“A pleasing variety of Manhattan neighborhoods come to life in Block’s solid anthology. . . . The writing is of a high order and a nice mix of styles.” —Publishers Weekly
New York City’s main borough becomes the centerpiece for a collection of noir tales that celebrates its appeal, its arrogance, its diversity—and its darkness. From Battery Park to Harlem, the Lower East Side to the Upper West, Manhattan Noir delves below the island’s glittering façade to bring out its meanest streets.
This anthology features the Big Apple’s best with stories by Jeffery Deaver, Lawrence Block, Charles Ardai, Carol Lea Benjamin, Thomas H. Cook, Jim Fusilli, Robert Knightly, John Lutz, Liz Martínez, Maan Meyers, Martin Meyers, S.J. Rozan, Justin Scott, C.J. Sullivan, and Xu Xi.
“Block’s selections, generally speaking, span the social spectrum. But all involve moral compromise, existential hells, or revenge (even if a couple of sort-of-happy endings may offend noir purists). Quality is high throughout . . . Any irony in the evolution—a book created to celebrate Brooklyn becomes a series in which one of the best installments honors Manhattan—is New Yorkers’ to enjoy.” —Booklist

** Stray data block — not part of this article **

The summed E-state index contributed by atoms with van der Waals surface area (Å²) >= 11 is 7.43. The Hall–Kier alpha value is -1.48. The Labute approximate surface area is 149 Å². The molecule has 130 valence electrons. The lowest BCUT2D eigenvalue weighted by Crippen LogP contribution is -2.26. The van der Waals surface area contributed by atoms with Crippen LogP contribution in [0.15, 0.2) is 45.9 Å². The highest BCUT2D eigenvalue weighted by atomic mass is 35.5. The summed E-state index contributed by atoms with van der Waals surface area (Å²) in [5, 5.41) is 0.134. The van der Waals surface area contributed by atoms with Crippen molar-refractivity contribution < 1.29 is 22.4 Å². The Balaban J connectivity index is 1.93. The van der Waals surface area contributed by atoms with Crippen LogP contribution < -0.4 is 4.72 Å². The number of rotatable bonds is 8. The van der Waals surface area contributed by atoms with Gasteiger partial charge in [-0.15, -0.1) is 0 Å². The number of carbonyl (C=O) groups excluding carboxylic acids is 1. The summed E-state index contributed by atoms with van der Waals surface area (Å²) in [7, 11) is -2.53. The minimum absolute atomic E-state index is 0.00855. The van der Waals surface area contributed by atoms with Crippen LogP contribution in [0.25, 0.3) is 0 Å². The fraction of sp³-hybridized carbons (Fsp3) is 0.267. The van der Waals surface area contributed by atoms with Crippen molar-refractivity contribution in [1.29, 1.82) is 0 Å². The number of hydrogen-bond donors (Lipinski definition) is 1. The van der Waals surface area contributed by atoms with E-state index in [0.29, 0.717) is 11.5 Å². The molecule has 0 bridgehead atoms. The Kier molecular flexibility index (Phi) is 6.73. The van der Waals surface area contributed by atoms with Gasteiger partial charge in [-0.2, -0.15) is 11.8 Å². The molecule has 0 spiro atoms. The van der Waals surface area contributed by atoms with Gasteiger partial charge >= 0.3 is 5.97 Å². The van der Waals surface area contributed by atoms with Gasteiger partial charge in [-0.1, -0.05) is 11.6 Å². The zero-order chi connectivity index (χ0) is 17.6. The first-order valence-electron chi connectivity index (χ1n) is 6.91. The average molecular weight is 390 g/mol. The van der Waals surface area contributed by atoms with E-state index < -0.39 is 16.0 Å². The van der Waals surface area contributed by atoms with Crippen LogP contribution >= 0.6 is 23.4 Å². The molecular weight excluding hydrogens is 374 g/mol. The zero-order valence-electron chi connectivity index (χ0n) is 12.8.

A pleasing variety of Manhattan neighborhoods come to life in Block's solid anthology, the latest entry in Akashic's city-themed noir series (Brooklyn Noir, etc.). "Building" by S.J. Rozan, for example, brings the reader a strong sense of Harlem, while "The Most Beautiful Apartment in New York" by Justin Scott perfectly presents the Chelsea landscape. Purists may balk at a tale like Liz Mart nez's "Freddie Prinze Is My Guardian Angel," which is offbeat and funny but not really noir. Charles Ardai's "The Good Samaritan," on the other hand, offers bad weather, night and even cigarettes. Thomas H. Cook's "Rain" is nothing if not bleak, though it's really just an elaborate sketch. The most satisfying story, Jeffery Deaver's "A Nice Place to Visit," is long enough to develop a full plot, and it's got a hell of a twist at the end. Block contributes a respectable entry, "If You Can't Stand the Heat," but it certainly doesn't rival his best writing. Though not all the story lines are uniformly compelling, the writing is of a high order and a nice mix of styles.